MPIDR Working Paper
The sex differential in mortality: a historical comparison of the adult-age pattern of the ratio and the difference
MPIDR Working Paper WP-2014-005, 18 pages.
Rostock, Max Planck Institute for Demographic Research (June 2014)
The ratio (RMR) is the standard measure of sex differentials in mortality. It is commonly known that the RMR was historically small and increased throughout the 20th century. However, numerical properties might account for the trend in the RMR rather than sex differences in risk factors. In this study we examine the age pattern of the absolute difference in male to female mortality rates (DMR) as an alternative measure in a historical context and compare it to the RMR pattern. Whereas the RMR is close to one at every age in the 19th and early 20th century and increases until the present day, the adult age pattern of the DMR is relatively stable throughout the last 150 years. We also found that the DMR is approximately exponentially increasing from age 40 to 90, implying a universal biological force behind sex differentials in mortality. However, interactions between biology, behavior and environment are complicated and have to be considered when interpreting these findings. Moreover, between ages 15 and 40 the DMR declined in the second half of the 20th century, whereas the RMR increased. Hence, the trend in the latter measure is likely to be an artifact of very different mortality regimes between populations. Therefore, we argue that it is necessary to consider both measures when conducting comparative analyses and to be careful in interpreting their time, cross-cultural and age trends, since they can lead to different conclusion about sex specific underlying risk factors.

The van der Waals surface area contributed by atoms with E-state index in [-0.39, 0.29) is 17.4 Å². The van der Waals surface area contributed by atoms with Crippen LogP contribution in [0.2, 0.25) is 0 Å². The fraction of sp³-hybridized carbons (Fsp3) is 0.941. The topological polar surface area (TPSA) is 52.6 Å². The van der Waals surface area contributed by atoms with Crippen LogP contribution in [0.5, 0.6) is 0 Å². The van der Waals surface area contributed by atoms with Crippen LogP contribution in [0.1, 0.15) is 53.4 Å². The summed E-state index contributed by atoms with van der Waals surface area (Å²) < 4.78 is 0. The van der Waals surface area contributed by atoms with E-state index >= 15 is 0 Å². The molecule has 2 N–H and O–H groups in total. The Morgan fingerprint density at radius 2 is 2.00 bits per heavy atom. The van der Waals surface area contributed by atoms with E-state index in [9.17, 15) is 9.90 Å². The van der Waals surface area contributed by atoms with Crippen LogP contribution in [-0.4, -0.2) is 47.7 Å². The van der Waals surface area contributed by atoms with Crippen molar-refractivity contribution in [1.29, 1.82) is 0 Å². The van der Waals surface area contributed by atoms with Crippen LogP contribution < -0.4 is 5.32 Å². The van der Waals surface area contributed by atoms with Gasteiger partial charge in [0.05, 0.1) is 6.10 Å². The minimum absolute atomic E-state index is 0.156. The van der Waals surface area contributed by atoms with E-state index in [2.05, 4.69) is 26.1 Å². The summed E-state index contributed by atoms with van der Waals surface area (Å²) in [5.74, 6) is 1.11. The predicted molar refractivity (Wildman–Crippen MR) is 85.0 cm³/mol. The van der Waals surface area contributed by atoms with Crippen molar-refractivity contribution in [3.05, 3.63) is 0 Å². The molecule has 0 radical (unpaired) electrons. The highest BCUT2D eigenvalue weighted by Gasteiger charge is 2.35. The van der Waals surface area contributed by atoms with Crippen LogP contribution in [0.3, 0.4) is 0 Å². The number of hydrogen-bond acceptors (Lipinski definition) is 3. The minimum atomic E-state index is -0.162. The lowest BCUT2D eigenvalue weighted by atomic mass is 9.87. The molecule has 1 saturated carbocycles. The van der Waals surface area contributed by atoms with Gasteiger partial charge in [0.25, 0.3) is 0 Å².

Keywords: England, Europe, France, Sweden, adult mortality, historical analysis, sex differentials